Western Saints of the Orthodox Church
AUREA, from the many accounts of the life of St. Aurea it may be deduced that after being subjected to a multitude of tortures, she was martyred by being thrown into the sea at Ostia near Rome circa 270.
BREGWIN, little is known of the life of St. Bregwin, as there are no contemporary records extant, though some of his letters to St. Lull of Mainz (16th October) still survive. His Life by Eadmer, a twelfth century English historian, theologian, ecclesiastic, and bishop, offers little more than the dates of his tenure as the twelfth Archbishop of Canterbury, and allusions to ‘many miracles’. St. Bregwin reposed 764; he was buried in the Chapel of St. John the Baptist at the East end of Canterbury Cathedral.
OUEN, (AUDÖENUS, ALDWIN, OWEN, DADO), whilst serving in various high offices at the Courts of Clotaire and Dagobert, St. Audoenus met and formed a close friendship with St. Eligius (1st December). They resolved to enter the Church and together were consecrated bishops; St. Eligius of Noyon, and St. Audoenus succeeding St. Romanus (23rd October) at Rouen. St. Audoenus served his See for over forty years, doing much to promote Christianity and was acclaimed a saint shortly after his repose, at Clichy, 683.
PATRICE (PATRICK, PATRICIUS), (Date Unknown), though he is listed on this date in the old Roman Martyrology as an Abbot of Nevers in present-day France, there is nothing definitively known about him, and he has been deleted from more recent martyrologies.
PATRICK, this saint is known as St. Patrick the Elder to differentiate him from his celebrated namesake and possible relative, St. Patrick of Ireland (17th March). Few details of his life are known to us. It is variously reported that he reposed (circa 450) at Kilkenny, Co. Kilkenny in Ireland, or at Glastonbury, Somerset, in England, though it seems that at some point his relics were enshrined at Glastonbury. Neither of these Irish St. Patricks are to be confused with the St. Patrice (Patrick) (vide supra), Abbot of Nevers in France, who is also commemorated on 24th August.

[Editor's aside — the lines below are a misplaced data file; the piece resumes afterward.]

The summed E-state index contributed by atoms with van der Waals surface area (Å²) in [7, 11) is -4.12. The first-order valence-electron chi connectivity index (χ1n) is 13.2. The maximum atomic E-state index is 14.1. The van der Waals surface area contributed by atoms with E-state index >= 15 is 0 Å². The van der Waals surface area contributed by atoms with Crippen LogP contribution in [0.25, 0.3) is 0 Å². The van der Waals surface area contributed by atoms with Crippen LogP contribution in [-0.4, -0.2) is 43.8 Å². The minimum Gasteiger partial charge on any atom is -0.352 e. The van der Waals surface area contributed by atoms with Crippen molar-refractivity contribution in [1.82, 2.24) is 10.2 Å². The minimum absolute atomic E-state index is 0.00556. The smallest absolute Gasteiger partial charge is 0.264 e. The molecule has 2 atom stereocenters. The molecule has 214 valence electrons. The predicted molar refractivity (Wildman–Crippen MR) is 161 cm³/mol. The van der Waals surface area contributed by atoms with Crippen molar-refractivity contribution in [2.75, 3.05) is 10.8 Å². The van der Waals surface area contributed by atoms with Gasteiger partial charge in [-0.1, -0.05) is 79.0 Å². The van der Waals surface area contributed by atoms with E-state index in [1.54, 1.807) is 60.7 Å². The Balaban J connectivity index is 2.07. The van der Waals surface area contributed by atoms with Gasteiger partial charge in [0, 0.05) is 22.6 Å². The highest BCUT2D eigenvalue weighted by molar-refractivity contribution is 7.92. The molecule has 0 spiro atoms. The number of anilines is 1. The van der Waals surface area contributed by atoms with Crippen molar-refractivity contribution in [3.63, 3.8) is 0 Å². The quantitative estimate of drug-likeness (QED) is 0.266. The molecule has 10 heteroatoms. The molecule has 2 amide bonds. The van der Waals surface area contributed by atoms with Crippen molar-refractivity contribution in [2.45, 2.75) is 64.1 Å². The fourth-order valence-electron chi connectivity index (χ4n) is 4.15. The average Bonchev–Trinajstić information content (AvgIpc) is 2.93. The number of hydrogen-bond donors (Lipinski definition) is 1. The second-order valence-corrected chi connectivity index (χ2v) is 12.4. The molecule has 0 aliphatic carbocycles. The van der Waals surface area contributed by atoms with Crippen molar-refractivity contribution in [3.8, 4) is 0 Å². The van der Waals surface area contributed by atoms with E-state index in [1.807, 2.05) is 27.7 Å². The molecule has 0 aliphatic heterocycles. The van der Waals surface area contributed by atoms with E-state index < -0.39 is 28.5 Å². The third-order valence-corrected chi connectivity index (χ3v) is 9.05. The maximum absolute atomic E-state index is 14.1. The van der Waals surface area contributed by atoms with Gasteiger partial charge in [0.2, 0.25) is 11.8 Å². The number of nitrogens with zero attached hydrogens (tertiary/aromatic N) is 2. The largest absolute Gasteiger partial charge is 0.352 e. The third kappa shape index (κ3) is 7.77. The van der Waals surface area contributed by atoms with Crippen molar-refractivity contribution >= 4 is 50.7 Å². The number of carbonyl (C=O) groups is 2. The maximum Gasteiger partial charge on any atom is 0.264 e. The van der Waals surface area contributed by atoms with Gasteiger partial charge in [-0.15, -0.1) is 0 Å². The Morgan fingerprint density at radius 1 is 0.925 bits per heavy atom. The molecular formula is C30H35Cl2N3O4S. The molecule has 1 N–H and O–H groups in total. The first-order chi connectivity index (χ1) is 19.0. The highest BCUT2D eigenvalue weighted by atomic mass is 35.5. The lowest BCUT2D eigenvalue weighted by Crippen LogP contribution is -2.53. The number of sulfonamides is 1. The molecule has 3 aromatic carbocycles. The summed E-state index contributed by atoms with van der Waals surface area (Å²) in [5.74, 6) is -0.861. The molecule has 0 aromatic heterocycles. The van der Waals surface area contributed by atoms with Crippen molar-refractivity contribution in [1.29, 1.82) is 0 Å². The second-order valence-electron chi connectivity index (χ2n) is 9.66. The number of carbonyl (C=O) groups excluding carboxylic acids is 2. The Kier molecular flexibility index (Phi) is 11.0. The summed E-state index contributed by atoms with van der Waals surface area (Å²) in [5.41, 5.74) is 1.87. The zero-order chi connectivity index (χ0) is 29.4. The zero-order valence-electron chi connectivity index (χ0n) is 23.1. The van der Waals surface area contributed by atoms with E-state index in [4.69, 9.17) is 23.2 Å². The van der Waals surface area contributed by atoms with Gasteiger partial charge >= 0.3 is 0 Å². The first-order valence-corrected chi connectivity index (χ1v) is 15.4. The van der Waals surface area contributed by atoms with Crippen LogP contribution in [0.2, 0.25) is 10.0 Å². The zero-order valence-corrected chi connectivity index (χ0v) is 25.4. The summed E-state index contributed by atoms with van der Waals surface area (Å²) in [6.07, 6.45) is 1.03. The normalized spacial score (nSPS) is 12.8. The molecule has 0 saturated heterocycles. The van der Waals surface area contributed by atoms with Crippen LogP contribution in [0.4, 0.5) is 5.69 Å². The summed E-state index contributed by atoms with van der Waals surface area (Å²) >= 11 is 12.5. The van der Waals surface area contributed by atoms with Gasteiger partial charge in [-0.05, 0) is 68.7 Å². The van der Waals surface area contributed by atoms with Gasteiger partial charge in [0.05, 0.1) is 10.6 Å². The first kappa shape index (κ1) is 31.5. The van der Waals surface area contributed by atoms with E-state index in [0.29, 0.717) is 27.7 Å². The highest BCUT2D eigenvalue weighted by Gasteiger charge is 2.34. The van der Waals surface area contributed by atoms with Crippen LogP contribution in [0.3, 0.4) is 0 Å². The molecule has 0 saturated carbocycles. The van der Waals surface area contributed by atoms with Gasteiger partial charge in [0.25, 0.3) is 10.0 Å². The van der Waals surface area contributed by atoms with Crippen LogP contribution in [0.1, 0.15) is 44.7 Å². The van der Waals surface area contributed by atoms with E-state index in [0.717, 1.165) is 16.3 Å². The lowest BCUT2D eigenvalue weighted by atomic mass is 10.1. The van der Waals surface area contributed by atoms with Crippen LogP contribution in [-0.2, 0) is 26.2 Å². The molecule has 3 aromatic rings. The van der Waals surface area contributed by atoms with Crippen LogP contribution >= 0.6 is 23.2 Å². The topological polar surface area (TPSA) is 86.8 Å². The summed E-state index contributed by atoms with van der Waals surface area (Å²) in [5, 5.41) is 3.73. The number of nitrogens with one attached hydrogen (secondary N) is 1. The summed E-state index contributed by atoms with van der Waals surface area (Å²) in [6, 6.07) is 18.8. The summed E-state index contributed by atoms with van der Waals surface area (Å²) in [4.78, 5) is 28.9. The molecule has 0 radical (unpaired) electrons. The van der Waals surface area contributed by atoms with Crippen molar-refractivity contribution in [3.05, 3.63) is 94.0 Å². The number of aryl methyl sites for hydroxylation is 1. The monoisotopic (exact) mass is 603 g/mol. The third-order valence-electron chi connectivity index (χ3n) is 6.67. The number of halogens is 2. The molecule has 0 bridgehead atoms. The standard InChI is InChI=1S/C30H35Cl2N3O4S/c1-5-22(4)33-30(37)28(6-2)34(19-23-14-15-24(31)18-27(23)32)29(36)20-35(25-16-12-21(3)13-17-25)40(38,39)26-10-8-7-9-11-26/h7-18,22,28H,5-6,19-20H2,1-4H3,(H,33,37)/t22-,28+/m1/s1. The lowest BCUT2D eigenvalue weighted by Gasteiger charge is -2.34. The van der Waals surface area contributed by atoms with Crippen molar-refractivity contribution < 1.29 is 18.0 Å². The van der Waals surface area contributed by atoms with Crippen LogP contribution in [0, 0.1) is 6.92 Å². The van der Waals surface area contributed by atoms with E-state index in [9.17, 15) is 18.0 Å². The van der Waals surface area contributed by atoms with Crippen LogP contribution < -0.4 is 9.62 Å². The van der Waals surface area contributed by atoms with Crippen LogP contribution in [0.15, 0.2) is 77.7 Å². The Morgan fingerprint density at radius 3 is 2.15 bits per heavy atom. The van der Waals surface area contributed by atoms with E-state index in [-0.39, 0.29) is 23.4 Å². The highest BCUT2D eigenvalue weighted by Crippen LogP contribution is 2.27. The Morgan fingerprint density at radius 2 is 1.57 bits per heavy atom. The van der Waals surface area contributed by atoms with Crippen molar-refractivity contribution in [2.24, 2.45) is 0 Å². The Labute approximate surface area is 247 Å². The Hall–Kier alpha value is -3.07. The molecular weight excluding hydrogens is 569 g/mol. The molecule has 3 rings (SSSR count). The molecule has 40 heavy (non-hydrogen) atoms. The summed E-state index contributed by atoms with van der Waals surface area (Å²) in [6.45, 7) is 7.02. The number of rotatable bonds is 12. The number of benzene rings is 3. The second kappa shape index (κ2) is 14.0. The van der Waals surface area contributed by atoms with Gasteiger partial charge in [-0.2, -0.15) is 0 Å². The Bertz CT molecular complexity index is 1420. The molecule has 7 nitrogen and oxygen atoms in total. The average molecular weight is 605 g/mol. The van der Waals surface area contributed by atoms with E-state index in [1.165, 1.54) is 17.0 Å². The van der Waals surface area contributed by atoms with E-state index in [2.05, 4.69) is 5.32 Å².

PTOLEMY, (First Century),a disciple of the Apostle Peter (29th June) who sent him to evangelise the people of Tuscany. He was martyred in Nepi.
ROMANUS of NEPI, a Bishop and martyr of Nepi in Tuscany. He is generally considered to have been a disciple of St. Ptolemy (vide supra), and also was sent by the Apostle Peter (29th June).
SANDRATUS (SANDRADUS), a monk of the monastery of St. Maximinus at Trier, who was sent by the Emperor Otto I to institute needed reforms to the monastery of St. Gall (972). Having successfully completed that mission, St. Sandratus was made Abbot of Gladbach and Abbot of Weissenburg.
YRCHARD (IRCHARD, YARCARD), (Fifth Century), St. Yrchard was a disciple of St. Ternan (12th June) who consecrated him missionary bishop to work amongst the Picts. Nothing further about St. Yrchard is known to us.
Prior to the Schism the Patriarchate of Rome was Orthodox, and fully in communion with the Orthodox Church. As Saint John of Shanghai and San Francisco +1966 said “The West was Orthodox for a thousand years, and her venerable Liturgy is far older than any of her heresies”.